For no good reason at all, the case where the President
described a local authority’s actions as being 'a tottering edifice built on
inadequate foundations' popped into my mind, because the President’s
foundations here are constructing an edifice. As an authority, it is relied
upon in Re AB and CD
as authority to allow the parental order to be made on an
application that is two and a half years out of time. No doubt others will
On the second aspect, that of cash payments to the surrogate
mother, the President very neatly captures in Re X
the spirit of this statutory
'75 ... (1) the
question whether a sum paid is disproportionate to "reasonable
expenses" is a question of fact in each case. What the court will be
considering is whether the sum is so low that it may unfairly exploit the
surrogate mother, or so high that it may place undue pressure on her with the
risk, in either scenario, that it may overbear her free will.
(2) the principles
underpinning section 54(8), which must be respected by the court, is that it is
contrary to public policy to sanction excessive payments that effectively
amount to buying children from overseas.'
The Court, in looking at the sums paid by the applicant to
the surrogate mother have to consider whether this sum is so low that it is
exploitative, or so high that it amounts to ‘buying a baby’.
There’s a Goldilocks effect here – there’s a space between
too low and too high where the sum is just right. That can’t be too narrow a space, there must
be a decent margin.
It is surprising, looking at this, that each and every
applicant for a parental order has managed, without clear guidance or explicit
recommendations of what that sum should be to pitch their fee in just the right
area. Every one of them has walked into a room with three bowls of porridge and
picked the one that was just right.
Even though the figures range from in English money from
£2,500 to £29,000 in the last four years of reported cases, each of those have
been in the Goldilocks sweet spot of not too high, not too low.
I have argued before that the bald figure doesn’t really
tell you everything - £5,000 can be worth a great deal more to a person in
Bangladesh than in America, for example.
So, the biggest market for overseas surrogacy at the moment
is India. The average monthly income in India is £191. So when English people are paying an Indian
mother £3,500 (which seems the current going rate – the agency setting up the
deal gets about three times as much as the surrogate mother – in Re AB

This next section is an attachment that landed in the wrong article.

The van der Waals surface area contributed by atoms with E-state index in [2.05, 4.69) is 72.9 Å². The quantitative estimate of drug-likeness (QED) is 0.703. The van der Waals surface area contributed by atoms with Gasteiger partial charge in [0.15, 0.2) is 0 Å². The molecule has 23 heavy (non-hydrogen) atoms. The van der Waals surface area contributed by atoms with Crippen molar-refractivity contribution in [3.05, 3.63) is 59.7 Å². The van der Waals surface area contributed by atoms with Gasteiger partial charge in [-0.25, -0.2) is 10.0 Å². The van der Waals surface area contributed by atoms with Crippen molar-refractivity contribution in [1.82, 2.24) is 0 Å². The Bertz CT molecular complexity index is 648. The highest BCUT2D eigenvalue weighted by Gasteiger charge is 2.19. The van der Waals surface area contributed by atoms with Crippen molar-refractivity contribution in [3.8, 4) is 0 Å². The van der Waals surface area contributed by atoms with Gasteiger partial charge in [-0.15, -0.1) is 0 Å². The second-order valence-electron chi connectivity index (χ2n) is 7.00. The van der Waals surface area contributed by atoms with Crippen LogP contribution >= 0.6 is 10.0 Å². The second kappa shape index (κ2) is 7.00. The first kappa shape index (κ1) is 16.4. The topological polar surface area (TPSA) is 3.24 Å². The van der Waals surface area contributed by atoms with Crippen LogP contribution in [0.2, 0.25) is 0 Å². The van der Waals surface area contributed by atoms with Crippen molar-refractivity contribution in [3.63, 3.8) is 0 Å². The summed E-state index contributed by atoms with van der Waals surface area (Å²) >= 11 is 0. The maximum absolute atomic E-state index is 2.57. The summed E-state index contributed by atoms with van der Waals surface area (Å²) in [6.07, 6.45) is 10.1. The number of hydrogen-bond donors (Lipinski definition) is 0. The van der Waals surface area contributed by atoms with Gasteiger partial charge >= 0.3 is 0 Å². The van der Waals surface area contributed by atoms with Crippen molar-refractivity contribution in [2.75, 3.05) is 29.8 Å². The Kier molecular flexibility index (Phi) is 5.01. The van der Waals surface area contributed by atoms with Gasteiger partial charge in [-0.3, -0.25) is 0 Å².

agency received nearly £14,000 and the mother £2,250… how can that not be considered exploitative?),
they are giving that Indian mother the equivalent of 18 months wages. To convert that back into what it would mean
for an English mother in the same position, one would be talking about £36,000.
[The going rate in
America seems to equate to just under twelve months average income, so although
the bare cash sum is less to a surrogate from India the relative amount is
Perhaps it is just me, but I think if you approached an
English woman, perhaps on benefits or low income, and offered her £36,000 to
have a baby for you, I would think that this would come into the ‘too high’
category and is getting into the ‘buying a baby’ territory. The temptation to
see the offer as a way of resolving other problems might place undue pressure
on her to accept the offer.
The problem for the courts is that the only remedy is to not
make the parental order. They can’t order that the applicants pay more money,
or that the money they had paid should be recovered, or that there should be a
fine. They can either make the parental order, or not. And thus, even if there is some disquiet,
they make the order.
The President summed it up very well in Re X
'75 ... (3) however, as a
result of the changes brought about by the Human Fertilisation and Embryology
(Parental Orders) Regulations 2010, the decision whether to authorise payments
retrospectively is a decision relating to a parental order and in making that
decision, the court must regard the child's welfare as the paramount
(4) as a consequence
it is difficult to imagine a set of circumstances in which, by the time an
application for a parental order comes to court, the welfare of any child,
particularly a foreign child, would not be gravely compromised by a refusal to
make the order: As a result: "it will only be in the clearest case of the
abuse of public policy that the court will be able to withhold an order if
otherwise welfare considerations support its making", per Hedley J in [In
re L (A Child) (Parental Order: Foreign Surrogacy)  EWHC 3146 (Fam),
 Fam 106,  1 FLR 1143] at paragraph 10.
(5) where the
applicants for a parental order are acting in good faith and without "moral
taint" in their dealings with the surrogate mother, with no attempt to defraud
the authorities, and the payments are not so disproportionate that the granting
of parental orders would be an affront to public policy, it will ordinarily be
appropriate for the court to exercise its discretion to give retrospective
authorisation, having regard to the paramountcy of the child's lifelong
Are the protections in s 54(3) and 54(8) being used in
a meaningful way? It is hard to see what section 54(3) actually does in
practice post Re X
- if you were
rewriting the following:
'the applicants must
apply for the order during the period of 6 months beginning with the day on
which the child is born'.
With the meaning post Re X
, the only sensible redraft would
be to put a line through the entire clause.
Is the current porridge of parental order case law just right?